Slow Magic

ADDITIONAL CONTRIBUTORS Courtney Garcia

Album art from the album Triangle by Slow Magic.

Imaginary pop. Dream wave. Electronic glo-fi. Enter Slow Magic.

Described as “music for your imaginary friend,” this solo artist with no apparent identity, few spoken words, and a growing body of hypnotic trance compositions dares you to create him and his narrative within your mind. Listen to the music, imagine, go where you will; the emerging artist will tell you little else besides what comes forth from his percussion board.

Like the score to a Danny Boyle film, Slow Magic steals the alluring sound of Moby’s reverie, adds international strands and tells a story with no lyrics at all. His latest EP, Triangle was released in April, an eight-track LP with music to guide or initiate an adventure. It’s mostly instrumental, sometimes with reverberating vocals steering the hook, sometimes paired with a mish mash of words and beats. The songs can be a complete novelty, or a remix, or a clash between the two. A video preview of the record was released in March ahead of the music, and displayed a short clip of two foreign men stumbling across some bones in the woods. Shortly after, they are chased by a man-beast, a creature that flashes back and forth from the more carnal woods setting to suburbia, where he runs through a parking lot in a costume.

No explanation provided.

On stage, Slow Magic wears a colored mask in the shape of a fox’s head. There are holes punched out of the cardboard for eyes and a tapestry draped behind him so no one sees in, and only he can understand what’s before him. While performing, he stands behind a drum, working double time to coordinate the live sound of his beat with the synthesized production equipment that bridges his music into the other realm. He’s like deadmau5, but he’s not a DJ – something else. Something even more secretive.

That’s all that’s known.

Even through social outlets Slow Magic divulges little else about his character, other than perhaps a few hints at what’s to come with his music.

“just wrote a to do list of current remixes/collaborations,” Slow Magic posted on Facebook July 13, “includes Poolside Music, teen daze, The One AM Radio, xxyyxx, Satellite Stories, Steffaloo, Stumbleine, Sister Cities, StaG, Humans, Feel Study. Time to get to work. ”

After touring with the San Francisco-based electronic pop act Tycho throughout the states for the majority of July, Slow Magic will next take on Europe, beginning in the UK in September then verging onward to Germany.

We don’t know is name- or where he’s from. However, BTR was able to get to know the artist behind the moniker via an email Q&A. Check it out below.

BTR: Slow Magic is music by my “imaginary friend” – What’s my friend like and how did I meet him? Why do you want to build a mystique about you?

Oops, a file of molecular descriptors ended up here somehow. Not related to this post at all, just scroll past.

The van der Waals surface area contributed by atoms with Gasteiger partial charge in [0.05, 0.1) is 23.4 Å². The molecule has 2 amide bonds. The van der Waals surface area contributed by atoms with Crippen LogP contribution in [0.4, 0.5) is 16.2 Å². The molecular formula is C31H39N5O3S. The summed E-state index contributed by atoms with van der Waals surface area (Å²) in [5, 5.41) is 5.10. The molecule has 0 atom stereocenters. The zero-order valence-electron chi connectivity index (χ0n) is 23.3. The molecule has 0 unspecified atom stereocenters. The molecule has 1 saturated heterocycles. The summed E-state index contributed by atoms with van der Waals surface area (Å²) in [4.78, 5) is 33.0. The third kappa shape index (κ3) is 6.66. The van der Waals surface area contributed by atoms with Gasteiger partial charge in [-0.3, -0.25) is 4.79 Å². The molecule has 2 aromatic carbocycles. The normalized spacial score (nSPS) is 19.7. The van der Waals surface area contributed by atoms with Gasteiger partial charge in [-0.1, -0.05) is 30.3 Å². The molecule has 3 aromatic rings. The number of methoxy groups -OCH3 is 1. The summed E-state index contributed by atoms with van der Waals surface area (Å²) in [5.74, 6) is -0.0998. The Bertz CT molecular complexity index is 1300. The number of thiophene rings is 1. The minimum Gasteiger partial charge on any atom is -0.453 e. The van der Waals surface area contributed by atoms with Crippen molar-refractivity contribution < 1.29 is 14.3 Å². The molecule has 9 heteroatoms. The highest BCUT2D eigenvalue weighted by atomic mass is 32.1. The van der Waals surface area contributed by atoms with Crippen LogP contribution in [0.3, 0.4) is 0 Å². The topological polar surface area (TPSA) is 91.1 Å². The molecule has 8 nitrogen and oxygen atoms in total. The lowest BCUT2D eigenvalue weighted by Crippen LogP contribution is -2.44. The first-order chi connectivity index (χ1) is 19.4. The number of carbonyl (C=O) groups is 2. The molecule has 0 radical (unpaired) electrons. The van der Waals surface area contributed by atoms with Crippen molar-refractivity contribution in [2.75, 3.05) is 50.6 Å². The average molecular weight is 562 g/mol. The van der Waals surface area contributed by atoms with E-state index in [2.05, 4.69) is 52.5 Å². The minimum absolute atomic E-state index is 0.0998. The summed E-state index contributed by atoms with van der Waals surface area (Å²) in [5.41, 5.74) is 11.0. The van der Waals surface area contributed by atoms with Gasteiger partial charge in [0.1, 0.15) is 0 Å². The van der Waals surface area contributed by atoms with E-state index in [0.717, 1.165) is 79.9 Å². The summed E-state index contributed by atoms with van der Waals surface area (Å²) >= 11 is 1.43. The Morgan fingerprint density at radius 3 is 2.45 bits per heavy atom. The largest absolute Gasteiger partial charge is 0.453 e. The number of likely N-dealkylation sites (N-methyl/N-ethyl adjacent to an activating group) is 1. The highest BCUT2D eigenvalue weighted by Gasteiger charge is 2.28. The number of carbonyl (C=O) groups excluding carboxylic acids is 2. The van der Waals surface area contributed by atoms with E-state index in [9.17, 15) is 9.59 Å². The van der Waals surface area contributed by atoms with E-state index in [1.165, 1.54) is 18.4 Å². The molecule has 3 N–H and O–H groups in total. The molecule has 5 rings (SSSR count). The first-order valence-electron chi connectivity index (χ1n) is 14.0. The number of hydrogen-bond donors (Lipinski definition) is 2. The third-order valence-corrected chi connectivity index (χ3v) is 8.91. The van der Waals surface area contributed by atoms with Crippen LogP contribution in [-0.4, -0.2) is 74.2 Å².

Slow Magic: You always knew me. Slow Magic is the songs you hum to yourself in your head.

When the project started I wanted to create something that forced people to focus on the music instead of a face or a location.

BTR: What’s the first thing you do when you’re about to create a song?

Slow Magic: It always is a different process. Most times I will start with a beat and a feeling and build it from there. I play everything by ear, so whatever sounds like it should be in the song is what stays in there.

BTR: You’re heading to Europe soon – will this be the first time around or what are you hoping to make out of this tour?

Slow Magic: I did a month and a half tour of Europe with Selebrities (Brooklyn) back in February and March of this year that went really well. This upcoming tour is based around the Dockville Festival in Hamburg in which I am very excited to play. I’m hoping to play for a few people that have not heard me before and also to see some new and old friends.

BTR: You describe your music as dreamwave… maybe dream hop – what do you dream about exactly?

Slow Magic: Most of the time my dreams are very abstract and confusing. By the time I wake up it is usually hard to really communicate what happened in them. The feelings and moods of life and dreams are what inspire my music a lot of the time though. And I hope that the songs I make can inspire people to dream, while awake or asleep.

BTR: Your music would make a great movie score – would you consider working on a film? What director do you think would make a good match for your work?

Slow Magic: I would definitely love to score a movie and am hoping to in the future. While I’m not sure if it would be a perfect match, Wes Anderson and Michel Gondry are my favorite directors.

BTR: What’s your greatest challenge in life?

Slow Magic: Time.

Check out their music here: http://slowmagic.bandcamp.com/.

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